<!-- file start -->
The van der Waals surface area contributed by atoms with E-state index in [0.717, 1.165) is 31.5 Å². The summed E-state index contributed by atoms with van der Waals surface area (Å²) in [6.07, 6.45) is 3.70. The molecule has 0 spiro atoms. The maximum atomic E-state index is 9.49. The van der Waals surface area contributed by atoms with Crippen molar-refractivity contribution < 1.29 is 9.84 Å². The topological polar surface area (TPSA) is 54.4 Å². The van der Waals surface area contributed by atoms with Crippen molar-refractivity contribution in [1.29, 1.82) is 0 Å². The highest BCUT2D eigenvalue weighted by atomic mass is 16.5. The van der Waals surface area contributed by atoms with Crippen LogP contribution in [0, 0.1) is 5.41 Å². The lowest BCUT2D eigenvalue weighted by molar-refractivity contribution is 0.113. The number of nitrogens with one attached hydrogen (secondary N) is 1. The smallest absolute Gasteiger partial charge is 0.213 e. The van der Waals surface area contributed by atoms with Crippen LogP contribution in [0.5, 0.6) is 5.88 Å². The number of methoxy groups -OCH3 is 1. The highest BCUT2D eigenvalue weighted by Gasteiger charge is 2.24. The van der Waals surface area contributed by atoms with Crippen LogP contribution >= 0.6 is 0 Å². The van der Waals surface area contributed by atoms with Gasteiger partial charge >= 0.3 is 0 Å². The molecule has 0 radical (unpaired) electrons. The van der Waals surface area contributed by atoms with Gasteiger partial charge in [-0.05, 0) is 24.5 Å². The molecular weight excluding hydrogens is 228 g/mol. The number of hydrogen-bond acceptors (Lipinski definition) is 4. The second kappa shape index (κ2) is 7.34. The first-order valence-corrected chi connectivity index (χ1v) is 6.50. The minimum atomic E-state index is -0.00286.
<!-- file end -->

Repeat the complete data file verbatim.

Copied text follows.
The van der Waals surface area contributed by atoms with E-state index in [0.717, 1.165) is 31.5 Å². The summed E-state index contributed by atoms with van der Waals surface area (Å²) in [6.07, 6.45) is 3.70. The molecule has 0 spiro atoms. The maximum atomic E-state index is 9.49. The van der Waals surface area contributed by atoms with Crippen molar-refractivity contribution < 1.29 is 9.84 Å². The topological polar surface area (TPSA) is 54.4 Å². The van der Waals surface area contributed by atoms with Crippen molar-refractivity contribution in [1.29, 1.82) is 0 Å². The highest BCUT2D eigenvalue weighted by atomic mass is 16.5. The van der Waals surface area contributed by atoms with Crippen LogP contribution in [0, 0.1) is 5.41 Å². The lowest BCUT2D eigenvalue weighted by molar-refractivity contribution is 0.113. The number of nitrogens with one attached hydrogen (secondary N) is 1. The smallest absolute Gasteiger partial charge is 0.213 e. The van der Waals surface area contributed by atoms with Crippen LogP contribution in [0.5, 0.6) is 5.88 Å². The number of methoxy groups -OCH3 is 1. The highest BCUT2D eigenvalue weighted by Gasteiger charge is 2.24. The van der Waals surface area contributed by atoms with Crippen LogP contribution >= 0.6 is 0 Å². The van der Waals surface area contributed by atoms with Gasteiger partial charge >= 0.3 is 0 Å². The molecule has 0 radical (unpaired) electrons. The van der Waals surface area contributed by atoms with Gasteiger partial charge in [-0.05, 0) is 24.5 Å². The molecular weight excluding hydrogens is 228 g/mol. The number of hydrogen-bond acceptors (Lipinski definition) is 4. The second kappa shape index (κ2) is 7.34. The first-order valence-corrected chi connectivity index (χ1v) is 6.50. The minimum atomic E-state index is -0.00286.